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## Re: [glob2-devel] flags vs. areas: getting the best of both worlds

 From: Joe Wells Subject: Re: [glob2-devel] flags vs. areas: getting the best of both worlds Date: Sat, 07 Apr 2007 17:49:48 +0100 User-agent: Gnus/5.11 (Gnus v5.11) Emacs/22.0.50 (gnu/linux)

```Kai Antweiler <address@hidden> writes:

>> Actually, the radius can be smaller than the distance following my
>> suggested definition above.
>
> Oops!  I forgot about "the continues set of ...".
>
> I think distance should have a quadratic influence, so that flag
> has locally me power.

I'm not quite sure what you mean.  Can you give an example?

> Also the radius isn't the best choice determine the strength, as it
> already influences which areas of cells will be considered to be
> governed.
>
> There should be a strength or precedence value instead.

I agree that one wants some notion of strength.  I think under my
proposal the radius effectively acts as the strength.  See my example
below.

> For example you might want Flag B to govern most cells to it's left
> were it competes with Flag A, but not touch any of the cells to its
> right.  Let's say on the right are some cell that you want to be inactive
> now, but active at a later time.  And you can't make Flag A smaller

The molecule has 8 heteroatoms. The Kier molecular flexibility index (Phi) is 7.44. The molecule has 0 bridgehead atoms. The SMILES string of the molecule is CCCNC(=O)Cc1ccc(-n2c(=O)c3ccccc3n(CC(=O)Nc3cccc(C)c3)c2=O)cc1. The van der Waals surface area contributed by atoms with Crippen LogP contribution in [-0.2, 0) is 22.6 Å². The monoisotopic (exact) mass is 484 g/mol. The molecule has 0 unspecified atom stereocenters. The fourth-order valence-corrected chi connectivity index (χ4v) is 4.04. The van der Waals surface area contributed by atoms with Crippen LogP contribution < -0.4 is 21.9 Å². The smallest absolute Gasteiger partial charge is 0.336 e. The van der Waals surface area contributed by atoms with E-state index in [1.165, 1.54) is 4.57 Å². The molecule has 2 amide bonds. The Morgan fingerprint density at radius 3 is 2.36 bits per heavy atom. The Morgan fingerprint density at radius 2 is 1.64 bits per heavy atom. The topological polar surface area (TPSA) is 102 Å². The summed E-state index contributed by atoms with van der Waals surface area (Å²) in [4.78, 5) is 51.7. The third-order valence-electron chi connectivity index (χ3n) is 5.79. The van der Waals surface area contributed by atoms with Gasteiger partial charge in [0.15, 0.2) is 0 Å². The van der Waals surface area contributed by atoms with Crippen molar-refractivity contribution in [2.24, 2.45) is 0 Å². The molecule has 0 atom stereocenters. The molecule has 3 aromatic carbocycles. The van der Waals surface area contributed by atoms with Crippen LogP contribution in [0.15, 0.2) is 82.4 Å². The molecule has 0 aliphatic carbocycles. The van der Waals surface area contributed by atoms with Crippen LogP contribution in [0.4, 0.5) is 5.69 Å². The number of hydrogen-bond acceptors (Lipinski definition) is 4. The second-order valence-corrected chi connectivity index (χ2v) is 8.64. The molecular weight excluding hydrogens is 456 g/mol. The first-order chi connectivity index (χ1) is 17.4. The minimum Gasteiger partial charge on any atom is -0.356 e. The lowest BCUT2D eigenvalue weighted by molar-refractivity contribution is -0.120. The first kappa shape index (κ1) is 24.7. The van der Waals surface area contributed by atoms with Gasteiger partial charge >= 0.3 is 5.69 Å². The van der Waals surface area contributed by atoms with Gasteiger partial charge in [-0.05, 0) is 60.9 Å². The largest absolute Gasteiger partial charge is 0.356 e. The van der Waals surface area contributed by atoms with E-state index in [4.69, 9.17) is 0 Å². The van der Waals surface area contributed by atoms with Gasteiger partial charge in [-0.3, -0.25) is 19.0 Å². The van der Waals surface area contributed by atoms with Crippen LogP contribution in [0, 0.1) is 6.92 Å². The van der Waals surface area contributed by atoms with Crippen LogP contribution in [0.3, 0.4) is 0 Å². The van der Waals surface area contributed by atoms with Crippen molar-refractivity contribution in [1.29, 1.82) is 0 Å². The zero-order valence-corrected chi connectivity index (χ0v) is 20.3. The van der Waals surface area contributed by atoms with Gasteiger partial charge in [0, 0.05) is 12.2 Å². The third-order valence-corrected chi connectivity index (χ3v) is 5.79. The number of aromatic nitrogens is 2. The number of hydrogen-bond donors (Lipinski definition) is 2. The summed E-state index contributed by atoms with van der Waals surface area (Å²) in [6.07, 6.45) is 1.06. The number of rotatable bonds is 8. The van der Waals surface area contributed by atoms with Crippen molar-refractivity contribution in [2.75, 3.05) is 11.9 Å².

> without fragmenting the areas that it should govern.

Can you give an example?

Here is an example like what you suggest that should do what you want.
We want A to govern the cells marked by a, B to govern the cells
marked by b, and the cells marked by c to be inactive (for now).  To
solve this, I add another flag C that requests zero workers and clears
nothing (and is therefore inactive).  Let the radius of A be 1, the
radius of B be 3, and the radius of C be 3.  Here is a diagram that
shows how the cells divide:

aabbbbccc
aabbbbccc
AabbbBCcc
aabbbbccc
aabbbbccc

When contiguous cells are shared by multiple flags, the boundaries
between the different subregions will generally be straight lines.

Of course, it might be easier to do this example by removing all of
the guard cells on the locations marked c.

>>>> A minor addition:  It might be useful to allow moving a war flag to
>>>> optionally move the set of cells it governs.  This could allow things
>>>> like "lines of battle" or help to make flanking attacks.
>>>
>>> Do you mean that the flag will have a noncircular region that
>>
>> You didn't seem to complete your sentence.  What was your question?
>
> I was wondering if you meant that those flags must be moveable like
> it flags are today, or something absurd.
> But I guess you mean that when moving a flag there should be an option
> to drag the fields that are governed by it along.

Right, that is what I meant.

> approximating a stretching, shrinking and turning effect as well.

What would the user interface for this be like?  That is the hard
part.  I designed my suggestion the way it is because it uses only
existing user interface tools (both for input and output).  The only
small changes I suggest are adding two options to war flags that
control whether the war flag can govern a set of guard cells instead
of a circular region (defaulting to the current behavior) and whether
the war flag would drag those cells along when moved.

--
Joe

```